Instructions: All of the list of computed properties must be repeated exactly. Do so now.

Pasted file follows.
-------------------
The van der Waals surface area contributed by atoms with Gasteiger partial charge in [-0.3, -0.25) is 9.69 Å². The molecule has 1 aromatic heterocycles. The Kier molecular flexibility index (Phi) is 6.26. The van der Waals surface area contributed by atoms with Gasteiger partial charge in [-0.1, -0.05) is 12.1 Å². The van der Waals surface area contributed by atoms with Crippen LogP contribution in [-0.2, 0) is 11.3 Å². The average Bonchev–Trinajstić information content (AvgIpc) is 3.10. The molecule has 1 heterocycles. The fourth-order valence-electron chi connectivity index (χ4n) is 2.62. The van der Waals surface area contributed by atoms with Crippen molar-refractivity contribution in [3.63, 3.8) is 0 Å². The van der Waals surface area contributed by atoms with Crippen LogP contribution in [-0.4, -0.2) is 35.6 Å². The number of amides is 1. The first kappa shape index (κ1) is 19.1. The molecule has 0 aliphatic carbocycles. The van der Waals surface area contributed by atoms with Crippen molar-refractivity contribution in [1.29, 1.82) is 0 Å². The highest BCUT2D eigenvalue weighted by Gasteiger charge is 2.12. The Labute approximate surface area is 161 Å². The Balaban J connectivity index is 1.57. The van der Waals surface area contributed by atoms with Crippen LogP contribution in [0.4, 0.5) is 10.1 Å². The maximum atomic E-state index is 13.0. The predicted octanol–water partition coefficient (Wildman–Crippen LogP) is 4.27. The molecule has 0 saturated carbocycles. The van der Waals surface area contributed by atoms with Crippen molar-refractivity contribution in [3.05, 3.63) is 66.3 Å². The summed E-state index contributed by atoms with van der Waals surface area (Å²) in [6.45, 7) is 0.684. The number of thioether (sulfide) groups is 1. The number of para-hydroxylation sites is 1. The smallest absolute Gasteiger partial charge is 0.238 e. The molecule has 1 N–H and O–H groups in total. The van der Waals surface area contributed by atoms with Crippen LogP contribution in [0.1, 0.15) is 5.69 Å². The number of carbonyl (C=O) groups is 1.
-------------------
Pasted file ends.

The van der Waals surface area contributed by atoms with Gasteiger partial charge in [-0.3, -0.25) is 9.69 Å². The molecule has 1 aromatic heterocycles. The Kier molecular flexibility index (Phi) is 6.26. The van der Waals surface area contributed by atoms with Gasteiger partial charge in [-0.1, -0.05) is 12.1 Å². The van der Waals surface area contributed by atoms with Crippen LogP contribution in [-0.2, 0) is 11.3 Å². The average Bonchev–Trinajstić information content (AvgIpc) is 3.10. The molecule has 1 heterocycles. The fourth-order valence-electron chi connectivity index (χ4n) is 2.62. The van der Waals surface area contributed by atoms with Crippen molar-refractivity contribution in [3.63, 3.8) is 0 Å². The van der Waals surface area contributed by atoms with Crippen LogP contribution in [-0.4, -0.2) is 35.6 Å². The number of amides is 1. The first kappa shape index (κ1) is 19.1. The molecule has 0 aliphatic carbocycles. The van der Waals surface area contributed by atoms with Crippen molar-refractivity contribution in [1.29, 1.82) is 0 Å². The highest BCUT2D eigenvalue weighted by Gasteiger charge is 2.12. The Labute approximate surface area is 161 Å². The Balaban J connectivity index is 1.57. The van der Waals surface area contributed by atoms with Crippen LogP contribution in [0.4, 0.5) is 10.1 Å². The maximum atomic E-state index is 13.0. The predicted octanol–water partition coefficient (Wildman–Crippen LogP) is 4.27. The molecule has 0 saturated carbocycles. The van der Waals surface area contributed by atoms with Crippen molar-refractivity contribution in [3.05, 3.63) is 66.3 Å². The summed E-state index contributed by atoms with van der Waals surface area (Å²) in [6.45, 7) is 0.684. The number of thioether (sulfide) groups is 1. The number of para-hydroxylation sites is 1. The smallest absolute Gasteiger partial charge is 0.238 e. The molecule has 1 N–H and O–H groups in total. The van der Waals surface area contributed by atoms with Crippen LogP contribution in [0.1, 0.15) is 5.69 Å². The number of carbonyl (C=O) groups is 1.